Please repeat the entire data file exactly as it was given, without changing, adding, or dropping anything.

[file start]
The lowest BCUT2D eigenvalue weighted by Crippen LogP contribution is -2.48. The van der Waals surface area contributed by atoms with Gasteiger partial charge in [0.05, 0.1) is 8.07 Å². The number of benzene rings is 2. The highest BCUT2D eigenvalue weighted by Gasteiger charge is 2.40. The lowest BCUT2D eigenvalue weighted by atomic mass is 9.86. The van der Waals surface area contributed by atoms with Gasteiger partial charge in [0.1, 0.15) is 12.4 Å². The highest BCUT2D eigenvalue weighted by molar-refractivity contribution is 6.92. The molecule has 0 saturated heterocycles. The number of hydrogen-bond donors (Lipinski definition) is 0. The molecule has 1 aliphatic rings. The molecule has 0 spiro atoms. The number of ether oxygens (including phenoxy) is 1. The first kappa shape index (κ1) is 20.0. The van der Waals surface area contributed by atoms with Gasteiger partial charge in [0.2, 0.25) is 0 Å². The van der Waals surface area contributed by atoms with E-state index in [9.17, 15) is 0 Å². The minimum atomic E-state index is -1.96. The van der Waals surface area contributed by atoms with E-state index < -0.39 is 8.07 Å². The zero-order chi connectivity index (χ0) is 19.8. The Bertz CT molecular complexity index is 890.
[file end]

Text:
The lowest BCUT2D eigenvalue weighted by Crippen LogP contribution is -2.48. The van der Waals surface area contributed by atoms with Gasteiger partial charge in [0.05, 0.1) is 8.07 Å². The number of benzene rings is 2. The highest BCUT2D eigenvalue weighted by Gasteiger charge is 2.40. The lowest BCUT2D eigenvalue weighted by atomic mass is 9.86. The van der Waals surface area contributed by atoms with Gasteiger partial charge in [0.1, 0.15) is 12.4 Å². The highest BCUT2D eigenvalue weighted by molar-refractivity contribution is 6.92. The molecule has 0 saturated heterocycles. The number of hydrogen-bond donors (Lipinski definition) is 0. The molecule has 1 aliphatic rings. The molecule has 0 spiro atoms. The number of ether oxygens (including phenoxy) is 1. The first kappa shape index (κ1) is 20.0. The van der Waals surface area contributed by atoms with Gasteiger partial charge in [0.2, 0.25) is 0 Å². The van der Waals surface area contributed by atoms with E-state index in [9.17, 15) is 0 Å². The minimum atomic E-state index is -1.96. The van der Waals surface area contributed by atoms with E-state index < -0.39 is 8.07 Å². The zero-order chi connectivity index (χ0) is 19.8. The Bertz CT molecular complexity index is 890.